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   Now in our tenth calendar year
    PCR #491  (Vol. 10, No. 34)  This edition is for the week of August 17--23, 2009.

"Inglourious Basterds"  by Mike Smith
Airliners International 2009  by Will Moriaty
Movies That Scared Us for Life  by ED Tucker
Initializing...  by Bobby Tyler
DVD Review: Criterion's "An Autumn Afternoon": Ozu Final Masterpiece  by Jason Fetters
Heeee’s Baaack! .... Is His Name Clear? .... Tanard Jackson .... Monday Night’s Birthday .... Are You A Dolphin? .... Officer Mike Roberts .... .... by Chris Munger
Brody .... Justice Is Blind...and Pretty Damn Arrogant .... It's Also A Damn Joke .... Movie Notes .... Everything's Archie .... .... .... .... My Favorite Films, Part 2... by Mike Smith
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DVD Review: Criterion's "An Autumn Afternoon": Ozu Final Masterpiece

An Autumn Afternoon is Ozu's final masterpiece and it showcases all his talent as a director in top form. True, it's not as great as Tokyo Story or any of his other major films but it does contain more comedy and it doesn't make you cry at the end.

What I like about Autumn Afternoon is what I like about all Ozu films. Ozu shows people are they really are. He doesn't make characters out to be larger than life or lie to the audience to hide a character's bad habit; he simply shows real life. With all the Hollywood type special effects and non-stop action movies, it's refreshing to take a look at a director like Ozu who can slow everything down and write screenplays that depict honest real life characters that are carefully constructed.

In this film, we see Ryu Chishu, as a good father. He hasn't even thought of his daughter getting too old on the vine for marriage, until his drinking buddies and old school chums convince him that one day his daughter will become to old and time is running out.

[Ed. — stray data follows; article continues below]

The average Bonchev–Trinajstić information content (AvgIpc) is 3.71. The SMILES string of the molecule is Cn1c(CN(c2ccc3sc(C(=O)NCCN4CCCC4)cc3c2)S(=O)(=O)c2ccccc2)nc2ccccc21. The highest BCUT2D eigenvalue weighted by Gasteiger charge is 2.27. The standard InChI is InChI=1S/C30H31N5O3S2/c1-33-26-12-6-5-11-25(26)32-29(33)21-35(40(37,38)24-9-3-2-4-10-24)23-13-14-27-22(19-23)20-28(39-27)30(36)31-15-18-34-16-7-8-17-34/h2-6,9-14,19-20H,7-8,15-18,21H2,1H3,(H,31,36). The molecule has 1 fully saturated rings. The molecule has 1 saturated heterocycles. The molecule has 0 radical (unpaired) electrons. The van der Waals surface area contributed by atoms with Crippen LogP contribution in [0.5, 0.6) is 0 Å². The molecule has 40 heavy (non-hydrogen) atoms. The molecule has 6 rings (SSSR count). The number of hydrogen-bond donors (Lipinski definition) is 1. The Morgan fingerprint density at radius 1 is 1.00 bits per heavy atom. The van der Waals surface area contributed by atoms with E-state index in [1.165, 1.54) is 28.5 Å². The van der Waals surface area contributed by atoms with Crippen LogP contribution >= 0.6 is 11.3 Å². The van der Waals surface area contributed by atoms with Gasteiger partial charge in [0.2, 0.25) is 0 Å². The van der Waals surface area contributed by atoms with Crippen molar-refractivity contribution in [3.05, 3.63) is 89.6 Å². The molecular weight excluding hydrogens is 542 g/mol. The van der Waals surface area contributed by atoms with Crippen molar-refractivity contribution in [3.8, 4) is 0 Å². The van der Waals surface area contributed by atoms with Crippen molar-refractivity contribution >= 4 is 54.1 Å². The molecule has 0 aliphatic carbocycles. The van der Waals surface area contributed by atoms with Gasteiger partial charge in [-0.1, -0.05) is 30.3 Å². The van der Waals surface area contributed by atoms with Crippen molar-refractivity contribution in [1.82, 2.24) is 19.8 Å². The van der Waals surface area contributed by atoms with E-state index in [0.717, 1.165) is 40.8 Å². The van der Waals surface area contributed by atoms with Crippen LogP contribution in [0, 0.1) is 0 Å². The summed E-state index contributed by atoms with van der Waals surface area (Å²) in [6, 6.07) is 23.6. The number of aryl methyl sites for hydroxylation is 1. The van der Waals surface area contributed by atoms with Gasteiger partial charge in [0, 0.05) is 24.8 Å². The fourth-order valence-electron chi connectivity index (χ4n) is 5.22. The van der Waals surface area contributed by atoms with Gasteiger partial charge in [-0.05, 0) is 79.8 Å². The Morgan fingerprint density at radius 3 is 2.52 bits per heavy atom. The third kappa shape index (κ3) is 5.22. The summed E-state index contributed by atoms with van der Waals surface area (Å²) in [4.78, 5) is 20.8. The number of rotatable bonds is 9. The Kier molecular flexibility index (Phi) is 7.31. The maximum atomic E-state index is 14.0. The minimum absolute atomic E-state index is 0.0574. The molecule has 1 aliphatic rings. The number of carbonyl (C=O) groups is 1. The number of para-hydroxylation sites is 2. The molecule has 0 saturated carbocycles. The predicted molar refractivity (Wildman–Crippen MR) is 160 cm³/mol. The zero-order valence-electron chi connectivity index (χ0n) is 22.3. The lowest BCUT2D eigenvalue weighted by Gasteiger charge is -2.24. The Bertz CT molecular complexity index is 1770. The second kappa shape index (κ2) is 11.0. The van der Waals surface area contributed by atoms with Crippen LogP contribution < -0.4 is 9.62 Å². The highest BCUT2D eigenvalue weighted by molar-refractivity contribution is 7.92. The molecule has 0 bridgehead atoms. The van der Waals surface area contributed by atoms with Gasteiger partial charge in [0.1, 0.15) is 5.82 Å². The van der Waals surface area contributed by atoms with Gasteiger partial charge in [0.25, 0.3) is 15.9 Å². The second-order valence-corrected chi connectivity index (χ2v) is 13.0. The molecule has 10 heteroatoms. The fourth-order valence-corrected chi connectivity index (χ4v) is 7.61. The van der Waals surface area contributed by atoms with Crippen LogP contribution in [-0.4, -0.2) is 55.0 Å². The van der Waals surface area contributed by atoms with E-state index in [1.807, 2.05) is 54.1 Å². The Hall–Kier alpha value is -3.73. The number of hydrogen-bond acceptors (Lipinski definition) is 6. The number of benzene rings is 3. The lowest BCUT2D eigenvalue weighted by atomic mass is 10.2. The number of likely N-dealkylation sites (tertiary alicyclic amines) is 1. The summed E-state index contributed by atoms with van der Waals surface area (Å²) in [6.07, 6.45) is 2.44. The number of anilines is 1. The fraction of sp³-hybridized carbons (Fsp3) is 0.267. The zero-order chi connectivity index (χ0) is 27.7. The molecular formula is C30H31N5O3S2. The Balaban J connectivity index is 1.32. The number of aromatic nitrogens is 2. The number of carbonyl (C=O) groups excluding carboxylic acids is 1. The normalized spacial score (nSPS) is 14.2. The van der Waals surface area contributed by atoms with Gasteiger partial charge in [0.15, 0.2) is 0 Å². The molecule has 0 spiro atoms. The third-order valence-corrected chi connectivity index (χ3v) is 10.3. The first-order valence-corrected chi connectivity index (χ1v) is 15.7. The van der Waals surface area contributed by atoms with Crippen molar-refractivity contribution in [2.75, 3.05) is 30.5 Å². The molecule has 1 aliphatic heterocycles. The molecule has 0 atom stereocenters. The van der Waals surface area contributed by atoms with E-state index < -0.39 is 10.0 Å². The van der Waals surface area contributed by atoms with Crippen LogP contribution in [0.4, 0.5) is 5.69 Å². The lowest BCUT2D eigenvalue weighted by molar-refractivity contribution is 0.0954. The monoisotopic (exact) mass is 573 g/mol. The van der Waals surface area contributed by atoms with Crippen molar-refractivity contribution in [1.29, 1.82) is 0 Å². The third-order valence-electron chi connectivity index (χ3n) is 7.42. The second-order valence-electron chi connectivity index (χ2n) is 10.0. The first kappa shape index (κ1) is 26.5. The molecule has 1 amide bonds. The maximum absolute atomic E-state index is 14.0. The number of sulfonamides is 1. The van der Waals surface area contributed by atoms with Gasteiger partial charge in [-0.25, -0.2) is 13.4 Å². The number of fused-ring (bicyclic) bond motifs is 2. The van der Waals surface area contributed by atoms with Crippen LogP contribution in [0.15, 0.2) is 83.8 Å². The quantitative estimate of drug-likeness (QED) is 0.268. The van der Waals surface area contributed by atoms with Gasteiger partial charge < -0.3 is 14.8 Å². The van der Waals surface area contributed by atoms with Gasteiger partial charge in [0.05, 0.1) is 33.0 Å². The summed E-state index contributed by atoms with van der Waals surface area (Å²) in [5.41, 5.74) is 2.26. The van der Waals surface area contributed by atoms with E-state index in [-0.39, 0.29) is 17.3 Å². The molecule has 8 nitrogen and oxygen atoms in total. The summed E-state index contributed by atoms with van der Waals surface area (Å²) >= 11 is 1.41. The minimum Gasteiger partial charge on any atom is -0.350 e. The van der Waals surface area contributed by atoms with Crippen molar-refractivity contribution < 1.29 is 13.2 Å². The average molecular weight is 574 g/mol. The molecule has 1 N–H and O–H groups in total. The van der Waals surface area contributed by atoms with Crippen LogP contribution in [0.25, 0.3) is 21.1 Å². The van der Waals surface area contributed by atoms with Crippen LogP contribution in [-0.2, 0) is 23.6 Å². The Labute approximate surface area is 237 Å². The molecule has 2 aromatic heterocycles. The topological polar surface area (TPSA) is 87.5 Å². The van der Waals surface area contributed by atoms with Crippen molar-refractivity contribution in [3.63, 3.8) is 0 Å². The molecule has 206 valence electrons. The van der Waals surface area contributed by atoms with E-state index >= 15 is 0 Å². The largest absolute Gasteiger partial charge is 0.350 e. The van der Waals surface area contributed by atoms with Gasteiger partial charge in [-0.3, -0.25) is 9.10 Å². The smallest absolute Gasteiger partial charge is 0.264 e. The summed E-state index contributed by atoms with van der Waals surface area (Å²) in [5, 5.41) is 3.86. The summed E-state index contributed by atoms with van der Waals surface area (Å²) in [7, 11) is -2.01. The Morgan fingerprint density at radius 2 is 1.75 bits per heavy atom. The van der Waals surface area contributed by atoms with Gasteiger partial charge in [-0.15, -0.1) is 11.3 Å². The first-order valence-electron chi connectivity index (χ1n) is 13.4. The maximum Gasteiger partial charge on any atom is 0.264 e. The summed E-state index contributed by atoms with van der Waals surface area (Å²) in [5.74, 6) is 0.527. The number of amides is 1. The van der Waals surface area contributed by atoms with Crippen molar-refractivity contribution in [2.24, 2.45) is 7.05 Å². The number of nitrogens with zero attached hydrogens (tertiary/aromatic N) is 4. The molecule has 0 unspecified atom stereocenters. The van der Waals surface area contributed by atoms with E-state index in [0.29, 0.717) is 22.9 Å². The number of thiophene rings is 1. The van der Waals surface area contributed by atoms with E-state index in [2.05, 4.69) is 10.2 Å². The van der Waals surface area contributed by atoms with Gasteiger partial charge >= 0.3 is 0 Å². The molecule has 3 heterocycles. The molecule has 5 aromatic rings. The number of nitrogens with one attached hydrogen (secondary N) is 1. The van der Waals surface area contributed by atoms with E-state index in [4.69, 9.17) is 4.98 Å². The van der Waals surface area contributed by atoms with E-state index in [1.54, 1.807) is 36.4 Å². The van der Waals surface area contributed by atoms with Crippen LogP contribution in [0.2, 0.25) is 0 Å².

Iwashita Shima plays the daughter who looks after her widowed father and hasn't thought much of marriage either.

Spliced between dramatic, touching scenes of Ryu trying to convince Iwashita to find a husband and of Iwashita's attempts to find a man she likes are comedic interludes that take some of the weight off the serious subject matter. It is in the drinking scenes at the restuarants and bars that the characters truly revel themself and offer much insight.

Some of the important scenes are when Ryu and his buddy escort a happily intoxicated Sakuma, The 'Gourd' back home. When his daughter scolds him in front of the men inside his home, Ryu becomes determined to see his daughter married off so he won't be placed in that situation.

As with every good Ozu movie, you don't want the film to end because you get caught up in all the wonderful characters and you want to know what is going to happen to each one long after the film is over.

This is a great Ozu film that should be added to anyone's short list of great films. I watched it last Sunday afternoon. I was just thinking that Sunday afternoon is the right time to watch Ozu because they both go together. This is also my first time seeing an Ozu film in color and the use of his favorite color, red, adds a nice detail.

"The Asian Aperture" is ©2009 by Jason Fetters.  Webpage design and all graphics herein (except where otherwise noted) are creations of Nolan B. Canova.  All contents of Nolan's Pop Culture Review are ©2009 by Nolan B. Canova.